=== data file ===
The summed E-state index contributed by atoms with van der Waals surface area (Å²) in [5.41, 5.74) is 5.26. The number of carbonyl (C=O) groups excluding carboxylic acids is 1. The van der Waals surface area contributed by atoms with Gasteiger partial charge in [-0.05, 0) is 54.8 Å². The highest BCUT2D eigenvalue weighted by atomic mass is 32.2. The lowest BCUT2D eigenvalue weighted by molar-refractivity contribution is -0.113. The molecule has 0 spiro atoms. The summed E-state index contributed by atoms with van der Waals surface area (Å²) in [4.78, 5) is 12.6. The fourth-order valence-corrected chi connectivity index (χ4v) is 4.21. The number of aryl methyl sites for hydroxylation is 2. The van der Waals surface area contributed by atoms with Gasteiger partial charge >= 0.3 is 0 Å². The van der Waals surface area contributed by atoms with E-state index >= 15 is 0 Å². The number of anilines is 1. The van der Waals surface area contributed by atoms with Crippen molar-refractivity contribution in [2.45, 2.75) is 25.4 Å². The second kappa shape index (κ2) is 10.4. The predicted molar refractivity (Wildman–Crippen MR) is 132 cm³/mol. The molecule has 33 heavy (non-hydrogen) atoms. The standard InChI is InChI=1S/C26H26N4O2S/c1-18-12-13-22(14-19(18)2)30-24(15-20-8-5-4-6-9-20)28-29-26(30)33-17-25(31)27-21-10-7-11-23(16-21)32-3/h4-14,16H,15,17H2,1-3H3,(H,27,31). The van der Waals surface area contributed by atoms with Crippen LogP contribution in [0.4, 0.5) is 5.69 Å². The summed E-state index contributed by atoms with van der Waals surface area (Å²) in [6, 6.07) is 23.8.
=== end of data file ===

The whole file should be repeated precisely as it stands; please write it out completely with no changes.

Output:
The summed E-state index contributed by atoms with van der Waals surface area (Å²) in [5.41, 5.74) is 5.26. The number of carbonyl (C=O) groups excluding carboxylic acids is 1. The van der Waals surface area contributed by atoms with Gasteiger partial charge in [-0.05, 0) is 54.8 Å². The highest BCUT2D eigenvalue weighted by atomic mass is 32.2. The lowest BCUT2D eigenvalue weighted by molar-refractivity contribution is -0.113. The molecule has 0 spiro atoms. The summed E-state index contributed by atoms with van der Waals surface area (Å²) in [4.78, 5) is 12.6. The fourth-order valence-corrected chi connectivity index (χ4v) is 4.21. The number of aryl methyl sites for hydroxylation is 2. The van der Waals surface area contributed by atoms with Gasteiger partial charge >= 0.3 is 0 Å². The van der Waals surface area contributed by atoms with E-state index >= 15 is 0 Å². The number of anilines is 1. The van der Waals surface area contributed by atoms with Crippen molar-refractivity contribution in [2.45, 2.75) is 25.4 Å². The second kappa shape index (κ2) is 10.4. The predicted molar refractivity (Wildman–Crippen MR) is 132 cm³/mol. The molecule has 33 heavy (non-hydrogen) atoms. The standard InChI is InChI=1S/C26H26N4O2S/c1-18-12-13-22(14-19(18)2)30-24(15-20-8-5-4-6-9-20)28-29-26(30)33-17-25(31)27-21-10-7-11-23(16-21)32-3/h4-14,16H,15,17H2,1-3H3,(H,27,31). The van der Waals surface area contributed by atoms with Crippen LogP contribution in [0.4, 0.5) is 5.69 Å². The summed E-state index contributed by atoms with van der Waals surface area (Å²) in [6, 6.07) is 23.8.